Former Sagehens Coach Gregg Popovich Enshrined in Basketball Hall of Fame

Coach Gregg Popovich in Pomona-Pitzer huddle

The winningest coach in NBA history, a five-time NBA champion, three-time NBA Coach of the Year, coach of an Olympic gold medal team and now—a hall of famer. San Antonio Spurs Coach Gregg Popovich joins a league of basketball legends as one of the latest members of the Naismith Memorial Basketball Hall of Fame. Popovich accepted his place in the basketball history books Saturday during a televised ceremony in Springfield, Massachusetts, the birthplace of basketball.

Popovich’s accomplishments as a coach are undeniable: 27 seasons at the helm of the Spurs, including a record-tying 22-season playoff streak that ended in 2020 and, of course, 1,366 regular-season wins and counting, the most of any coach in NBA history. But none of that was quite imaginable in 1979 when he became the head coach of Pomona-Pitzer’s men’s basketball team, finishing the season with a 2-22 record that included a loss to Caltech, which snapped a 99-game losing streak for the Beavers. However, within six years, Pomona-Pitzer would win a SCIAC title and reach the NCAA Division III Tournament.

Popovich told the Boston Globe’s Gary Washburn earlier this year that despite his storied coaching career, he was reluctant to be enshrined into the Hall of Fame.

“I never felt like I really belonged, to be honest with you. I’m not trying to be Mr. Humble or anything. I’m a Division III guy, not a Hall of Fame guy. So, it never really registered. It was embarrassing to think about, to tell you the truth. I’m a product of serendipity more than anything,” Popovich said.

Peter Osgood ’81 played for Popovich in his first couple of seasons with Pomona-Pitzer. Osgood says he learned so much from the future hall of famer in those early years as they worked to build a competitive program.

“He could be incredibly warm and generous and understanding, at times funny. He could also be fierce and intimidating,” Osgood says.

While coaching the Sagehens, Popovich and his young family lived on Pomona’s campus in Harwood Court. Chris Ballard ’95, a contributing writer at Sports Illustrated, has done extensive coverage of Popovich and his time with Pomona-Pitzer, and recalls hearing a story that Popovich played intramurals with some of the professors and became immersed in life on a college campus.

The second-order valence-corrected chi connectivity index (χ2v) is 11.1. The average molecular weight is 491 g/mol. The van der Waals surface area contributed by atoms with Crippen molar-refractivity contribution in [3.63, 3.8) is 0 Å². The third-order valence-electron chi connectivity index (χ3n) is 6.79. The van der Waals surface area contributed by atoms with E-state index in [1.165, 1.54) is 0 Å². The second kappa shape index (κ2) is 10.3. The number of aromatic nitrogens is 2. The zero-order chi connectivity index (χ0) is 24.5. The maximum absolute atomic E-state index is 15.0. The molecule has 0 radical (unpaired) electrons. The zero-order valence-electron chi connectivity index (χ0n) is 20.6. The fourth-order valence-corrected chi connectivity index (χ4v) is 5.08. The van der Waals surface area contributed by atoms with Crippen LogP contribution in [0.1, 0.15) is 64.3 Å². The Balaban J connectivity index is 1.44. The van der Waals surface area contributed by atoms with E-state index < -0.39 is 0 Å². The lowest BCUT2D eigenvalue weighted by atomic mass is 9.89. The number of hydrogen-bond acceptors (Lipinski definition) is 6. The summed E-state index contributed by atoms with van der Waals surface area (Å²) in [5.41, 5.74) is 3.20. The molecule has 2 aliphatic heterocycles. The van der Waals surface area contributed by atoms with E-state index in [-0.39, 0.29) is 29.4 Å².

“He befriended students, made them ‘Serbian tacos’ and spent hours talking to them about politics and culture,” Ballard says.

Emeritus Professor of Politics Lorn Foster arrived at Pomona around the same time Popovich did and was able to get to know him. He describes Popovich as a teacher on and off the court. In a press conference leading up to the Hall of Fame ceremony, Popovich spoke about his need to teach and see his players grow as the main reasons he continues to coach.

Popovich has come a long way from his time in the City of Trees to a national platform recognizing the best in basketball. He was presented his award by his former Spurs players Manu Ginobili, Tim Duncan, Tony Parker and David Robinson.

“It’s incredible. It’s obviously an honor, something that one does not think about while going through your years in this game,” Popovich said during a segment of ESPN’s televised announcement of the 12 inductees for 2023. “It’s an awesome thought to just think about all the players that I’ve had the honor to coach, who are the ones who won the games. And I sit here amongst people who I’ve always been in awe of myself. So to be in this situation is kind of an out-of-body experience, to be honest with you. All I can do is thank all the people that have helped me to be in this position.”

Charles Katsiaficas succeeded Popovich as Pomona-Pitzer’s coach in 1988 and continues to coach the Sagehens, passing 500 career wins during the 2019-2020 season. Coach Katsiaficas says he was thrilled and honored to be invited to the ceremony by Popovich.

“I feel so lucky to have him as a mentor through the years, and to have been with him since the early days during his first head coaching job. People see him now and just know him as a successful NBA coach. They don’t know the time and great work he put in through the years, from the Air Force Academy to Pomona-Pitzer, and all the way up to the top of the mountain,” Katsiaficas says. “He is one of the most driven, motivated and innovative people I have ever known. And he never has forgotten his time here. He continues to be a great ambassador for Pomona-Pitzer basketball and a great mentor and friend.”

Popovich’s influence on the game of basketball goes beyond wins and titles. He has paved the way for other coaches to find success. One in particular is fellow Sagehen and NBA champion Mike Budenholzer ’92. Budenholzer led the Milwaukee Bucks to the NBA title in 2021. Popovich gave Budenholzer his first NBA break when he hired him to be the Spurs’ video coordinator and then made him an assistant coach in San Antonio for 19 years.

Popovich also hired former WNBA star Becky Hammon in 2014, who became the first woman to be a full-time NBA assistant coach when she served on his staff. Hammon, current head coach of the defending WNBA champion Las Vegas Aces, is also in the 2023 Hall of Fame class for her playing career.

He has the records, the wins, the championships, but the true legacy of this “Division III guy” is how he used the game of basketball to inspire and uplift those around him.